My RDW coefficient of Variation is 14.1 (high). What does this indicate? Do i need treatment for this ?

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3 Answers

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The red blood cell distribution width (RDW) is an index of the variation in cell volume within the red blood cell population. Coefficient of variation (CV) or RDW-CV, is identified from standard deviation of the RDW-SD and the mean corpuscular volume (MCV) number. 

Mathematically, 

RDW (%) = (Standard deviation ÷ mean) cell volume x 100

Normal range for RDW-CV is 10.2 - 14.5%. 

Your value is 14.1%, it's fine, although test results may vary slightly among labs.  

My RDWCV is 15.6H which I now know is high. What's the treatment if any.
For adults, the normal range for RDW-CV is 11.6-14.6%. RDW-CV is determined by two parameters: RDW-SD (standard deviation) and MCV (mean corpuscular volume).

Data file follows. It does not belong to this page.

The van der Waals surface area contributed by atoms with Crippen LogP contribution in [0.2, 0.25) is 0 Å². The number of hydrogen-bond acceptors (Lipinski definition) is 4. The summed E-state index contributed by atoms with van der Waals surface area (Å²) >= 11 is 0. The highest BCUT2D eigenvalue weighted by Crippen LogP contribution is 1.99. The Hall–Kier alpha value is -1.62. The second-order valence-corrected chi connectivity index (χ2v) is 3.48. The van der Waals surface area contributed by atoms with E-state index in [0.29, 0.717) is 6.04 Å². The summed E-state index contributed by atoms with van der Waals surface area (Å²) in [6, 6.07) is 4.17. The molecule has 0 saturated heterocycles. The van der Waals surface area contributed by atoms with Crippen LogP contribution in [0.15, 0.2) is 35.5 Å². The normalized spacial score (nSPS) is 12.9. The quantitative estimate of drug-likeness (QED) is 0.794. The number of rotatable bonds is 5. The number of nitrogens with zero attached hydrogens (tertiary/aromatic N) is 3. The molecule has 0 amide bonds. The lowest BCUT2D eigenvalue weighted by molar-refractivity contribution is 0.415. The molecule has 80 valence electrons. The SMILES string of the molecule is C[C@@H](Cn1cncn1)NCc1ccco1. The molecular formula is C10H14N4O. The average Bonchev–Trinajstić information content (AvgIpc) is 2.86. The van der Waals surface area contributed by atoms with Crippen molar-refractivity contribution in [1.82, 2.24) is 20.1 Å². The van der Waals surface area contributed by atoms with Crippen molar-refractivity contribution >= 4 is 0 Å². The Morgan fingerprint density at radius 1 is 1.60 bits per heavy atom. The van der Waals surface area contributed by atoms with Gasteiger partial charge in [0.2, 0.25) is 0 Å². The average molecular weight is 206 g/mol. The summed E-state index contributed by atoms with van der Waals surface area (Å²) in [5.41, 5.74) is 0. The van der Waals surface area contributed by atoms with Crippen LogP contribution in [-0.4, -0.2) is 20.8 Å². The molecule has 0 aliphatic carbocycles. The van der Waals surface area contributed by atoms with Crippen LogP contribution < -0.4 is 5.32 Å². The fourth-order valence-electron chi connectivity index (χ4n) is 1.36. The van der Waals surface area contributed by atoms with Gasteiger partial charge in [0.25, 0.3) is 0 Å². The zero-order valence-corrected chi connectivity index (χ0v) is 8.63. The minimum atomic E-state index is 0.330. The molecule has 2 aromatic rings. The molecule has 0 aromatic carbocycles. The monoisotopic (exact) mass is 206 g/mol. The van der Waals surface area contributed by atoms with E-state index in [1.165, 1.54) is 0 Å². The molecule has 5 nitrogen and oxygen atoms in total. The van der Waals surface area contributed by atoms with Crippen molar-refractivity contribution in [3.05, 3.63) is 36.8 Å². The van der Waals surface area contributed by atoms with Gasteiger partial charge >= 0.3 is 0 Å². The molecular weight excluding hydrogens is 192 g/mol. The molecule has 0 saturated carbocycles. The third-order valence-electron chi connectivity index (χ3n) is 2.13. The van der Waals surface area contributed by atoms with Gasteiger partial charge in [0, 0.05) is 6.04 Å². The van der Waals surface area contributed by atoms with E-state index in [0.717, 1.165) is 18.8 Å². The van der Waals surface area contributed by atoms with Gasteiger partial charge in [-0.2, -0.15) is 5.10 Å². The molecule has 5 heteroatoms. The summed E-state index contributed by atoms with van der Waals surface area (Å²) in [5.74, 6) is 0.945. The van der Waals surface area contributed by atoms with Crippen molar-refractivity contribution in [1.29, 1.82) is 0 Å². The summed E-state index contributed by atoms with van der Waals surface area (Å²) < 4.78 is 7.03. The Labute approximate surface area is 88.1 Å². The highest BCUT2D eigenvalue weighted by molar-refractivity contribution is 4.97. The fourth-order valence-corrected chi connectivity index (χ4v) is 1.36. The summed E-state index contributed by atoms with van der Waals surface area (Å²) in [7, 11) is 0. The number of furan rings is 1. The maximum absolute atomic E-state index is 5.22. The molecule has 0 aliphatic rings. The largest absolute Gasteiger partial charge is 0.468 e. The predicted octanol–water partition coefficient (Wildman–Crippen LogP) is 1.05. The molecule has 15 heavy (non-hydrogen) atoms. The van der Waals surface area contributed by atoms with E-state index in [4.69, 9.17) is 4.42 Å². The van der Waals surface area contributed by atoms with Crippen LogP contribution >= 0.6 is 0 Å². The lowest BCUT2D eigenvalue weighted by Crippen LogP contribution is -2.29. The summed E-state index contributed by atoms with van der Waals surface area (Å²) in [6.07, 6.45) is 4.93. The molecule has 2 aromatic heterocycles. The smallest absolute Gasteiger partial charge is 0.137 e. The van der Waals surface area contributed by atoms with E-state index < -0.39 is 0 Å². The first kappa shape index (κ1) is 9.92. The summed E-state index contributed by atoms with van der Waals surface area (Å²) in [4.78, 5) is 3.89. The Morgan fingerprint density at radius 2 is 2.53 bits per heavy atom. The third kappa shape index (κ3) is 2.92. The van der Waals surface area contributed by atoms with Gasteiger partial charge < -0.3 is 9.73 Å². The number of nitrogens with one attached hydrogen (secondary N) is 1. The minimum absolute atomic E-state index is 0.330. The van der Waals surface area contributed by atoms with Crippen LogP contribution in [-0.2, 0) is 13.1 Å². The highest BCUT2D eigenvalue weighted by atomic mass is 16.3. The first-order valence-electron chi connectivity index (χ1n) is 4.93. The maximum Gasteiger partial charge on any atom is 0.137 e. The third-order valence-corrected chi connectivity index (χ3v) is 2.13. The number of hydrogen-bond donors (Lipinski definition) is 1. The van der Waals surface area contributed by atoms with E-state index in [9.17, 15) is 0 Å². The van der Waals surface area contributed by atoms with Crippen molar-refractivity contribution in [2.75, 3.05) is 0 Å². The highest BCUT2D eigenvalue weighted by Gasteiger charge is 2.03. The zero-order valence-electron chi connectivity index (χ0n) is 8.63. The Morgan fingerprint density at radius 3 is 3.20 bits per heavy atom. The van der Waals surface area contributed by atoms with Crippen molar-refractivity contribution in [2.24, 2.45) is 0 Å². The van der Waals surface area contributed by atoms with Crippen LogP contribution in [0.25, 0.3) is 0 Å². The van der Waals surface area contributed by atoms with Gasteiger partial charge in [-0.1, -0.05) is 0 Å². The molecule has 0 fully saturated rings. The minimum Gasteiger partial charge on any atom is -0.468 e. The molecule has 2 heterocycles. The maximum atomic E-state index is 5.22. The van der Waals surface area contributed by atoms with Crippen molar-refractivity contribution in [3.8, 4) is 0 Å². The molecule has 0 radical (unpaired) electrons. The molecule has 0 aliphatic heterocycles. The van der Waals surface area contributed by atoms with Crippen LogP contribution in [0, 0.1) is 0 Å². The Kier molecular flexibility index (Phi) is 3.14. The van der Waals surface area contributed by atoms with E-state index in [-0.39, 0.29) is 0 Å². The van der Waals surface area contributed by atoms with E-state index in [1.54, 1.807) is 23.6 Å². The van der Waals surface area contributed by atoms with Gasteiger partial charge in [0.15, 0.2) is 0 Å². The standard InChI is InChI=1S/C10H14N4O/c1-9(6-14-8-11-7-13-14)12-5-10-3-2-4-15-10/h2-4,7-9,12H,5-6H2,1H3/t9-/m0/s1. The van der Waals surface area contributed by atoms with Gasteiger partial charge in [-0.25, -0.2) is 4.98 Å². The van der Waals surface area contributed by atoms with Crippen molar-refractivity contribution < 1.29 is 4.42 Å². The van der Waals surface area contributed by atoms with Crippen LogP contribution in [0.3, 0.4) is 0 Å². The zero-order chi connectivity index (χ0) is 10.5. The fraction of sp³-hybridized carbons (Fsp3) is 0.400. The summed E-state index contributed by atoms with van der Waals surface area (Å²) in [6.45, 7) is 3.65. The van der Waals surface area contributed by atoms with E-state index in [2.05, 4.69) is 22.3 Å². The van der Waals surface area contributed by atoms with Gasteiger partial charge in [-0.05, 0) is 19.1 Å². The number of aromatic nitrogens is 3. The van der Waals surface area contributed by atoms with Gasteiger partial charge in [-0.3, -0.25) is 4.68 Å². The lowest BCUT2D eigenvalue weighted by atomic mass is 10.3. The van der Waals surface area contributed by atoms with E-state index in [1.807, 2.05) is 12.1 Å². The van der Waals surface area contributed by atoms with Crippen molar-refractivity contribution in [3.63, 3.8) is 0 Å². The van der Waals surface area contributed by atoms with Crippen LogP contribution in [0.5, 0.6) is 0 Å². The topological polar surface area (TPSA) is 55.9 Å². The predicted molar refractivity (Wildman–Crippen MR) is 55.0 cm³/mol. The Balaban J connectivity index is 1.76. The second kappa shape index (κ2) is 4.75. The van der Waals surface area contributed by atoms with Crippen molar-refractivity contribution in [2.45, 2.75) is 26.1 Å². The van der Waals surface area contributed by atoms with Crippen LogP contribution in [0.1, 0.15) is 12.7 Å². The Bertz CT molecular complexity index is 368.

If you have normal RDW, low MCV, anemia may be indicated.

If you have elevated RDW, low MCV, sickle cell anemia and iron deficiencies may be indicated.

If you have normal RDW, high MCV, aplastic anemia or chronic liver disease may be indicated.

If you have elevated RDW, high MCV, immune hemolytic anemia, myelodysplastic syndrome, vitamin B12 deficiency may be indicated.

If you have elevated RDW, normal MCV, myelodysplastic syndrome, vitamin B12 deficiency, chronic liver disease, dimorphic anemia may be indicated.

If you have normal RDW, normal MCV, occasionally, it may also indicate a health problem. Diseases with these results include anemia caused by chronic disease and by renal disease.
RDW-CV being higher means you may have a proportion of abnormally large or abnormally small red blood cells.

A combination of High RDW-CV & normal MCV usually indicates iron deficiency anemia at its early stage.

However, 14.1% is a normal value. You can confirm with your lab.
If your RBC count and Hemoglobin concentration is Ok. No need to worry.
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